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Interpretation Response #CHI-10-001 ([Potomac Strategy Associates] [Jerry W. Cox])

Below is the interpretation response detail and a list of regulations sections applicable to this response.

Interpretation Response Details

Response Publish Date:

Company Name: Potomac Strategy Associates

Individual Name: Jerry W. Cox

Location State: VA Country: US

View the Interpretation Document

Response text:

January 20, 2010

Jerry W. Cox, Esq.
Potomac Strategy Associates
P.O. Box 11231
McLean, VA 22102-9231

Dear Mr. Cox:

Ms. Douglass has asked me to respond to your September 24, 2009 letter to her concerning the definition in the Hazardous Material Regulations (HMR), 49 C.F.R. parts 171-180, of a "non-bulk packaging" when used as a receptacle for solids: "a packaging which has: ... (2) A maximum net mass of 400 kg (882 pounds) or less and a maximum capacity of 450 L (119 gallons) or less." 49 C.F.R. § 171.8. As you note, under that definition, a packaging must meet both the weight (or mass) and capacity (or volume) criteria to be a "non-bulk packaging" under the HMR. You state that your client questions whether this definition was validly issued and carries out the intention of the Pipeline and Hazardous Materials Administration (PHMSA) and its predecessor agency, the Research and Special Programs Administration (RSPA).

I regret that it has taken more time to respond to your letter than we initially anticipated, and I hope that this delay has not caused any inconvenience for your client.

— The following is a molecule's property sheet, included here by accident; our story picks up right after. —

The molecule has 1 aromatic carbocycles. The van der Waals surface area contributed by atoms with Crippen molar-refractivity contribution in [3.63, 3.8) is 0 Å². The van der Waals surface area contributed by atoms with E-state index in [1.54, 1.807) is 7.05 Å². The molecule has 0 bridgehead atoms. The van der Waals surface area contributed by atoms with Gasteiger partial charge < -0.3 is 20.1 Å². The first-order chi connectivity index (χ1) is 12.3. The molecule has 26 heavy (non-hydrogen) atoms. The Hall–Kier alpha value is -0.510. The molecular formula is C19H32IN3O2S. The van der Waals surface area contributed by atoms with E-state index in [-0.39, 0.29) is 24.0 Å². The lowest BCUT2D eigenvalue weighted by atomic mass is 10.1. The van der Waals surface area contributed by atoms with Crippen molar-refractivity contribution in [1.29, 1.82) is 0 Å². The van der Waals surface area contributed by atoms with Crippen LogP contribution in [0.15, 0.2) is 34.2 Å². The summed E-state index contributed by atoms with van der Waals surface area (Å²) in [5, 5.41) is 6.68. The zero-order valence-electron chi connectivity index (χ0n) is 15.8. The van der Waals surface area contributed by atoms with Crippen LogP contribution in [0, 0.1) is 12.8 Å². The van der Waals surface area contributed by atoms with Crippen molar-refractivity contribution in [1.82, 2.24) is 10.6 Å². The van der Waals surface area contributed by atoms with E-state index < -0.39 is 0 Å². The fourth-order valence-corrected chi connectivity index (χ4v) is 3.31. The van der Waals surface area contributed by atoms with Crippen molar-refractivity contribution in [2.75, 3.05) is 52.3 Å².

Before RSPA's rulemaking in Docket No. HM-181, a "non-bulk packaging" as a receptacle for a solid material was defined as a packaging with "a capacity of 400 kilograms (881.8 pounds) or less." 49 C.F.R. § 171.8 (Oct. 1, 1990 edition). In a similar manner, a "bulk packaging" as a receptacle for a solid material was defined as a packaging with "a capacity greater than 400 kilograms (881.8 pounds)." Id.

In response to the notice of proposed rulemaking in Docket No. HM-181, a commenter suggested revising the definitions of "bulk packaging" and "non-bulk packaging" based upon their volumetric capacity, rather than the mass or weight of their contents, because "the distinction for non-bulk vs. bulk packaging of solids ... in pounds ... would cause an identical package to be 'bulk' in some cases and 'non-bulk' in others given the various density of materials transported." RSPA's December 21, 1990 final rule (55 Fed. Reg. 52402) did not fully carry out this proposed revision in defining these terms, in relevant part, as follows:

Bulk packaging means a packaging ... which has: ...(2) A capacity by weight greater than 400 kg (882 pounds) or internal volume greater than 450 L (119 gallons) as a receptacle for a solid.

Non-bulk packaging means a packaging which has: ... (2) A capacity of 400 kilograms (882 pounds) or less or an internal volume of 450 liters (119 gallons) or less as a receptacle for a solid.

55 Fed. Reg. 52471. The problem with the definitions adopted in the December 21, 1990 final rule is that a packaging having a capacity by weight greater than 400 kg and an internal volume no more than 450 liters could be both a bulk packaging and a non-bulk packaging at the same time. Similarly, a packaging having a capacity or 400 kg or less and an internal volume greater than 450 liters could also be both a bulk packaging and a non-bulk packaging at the same time.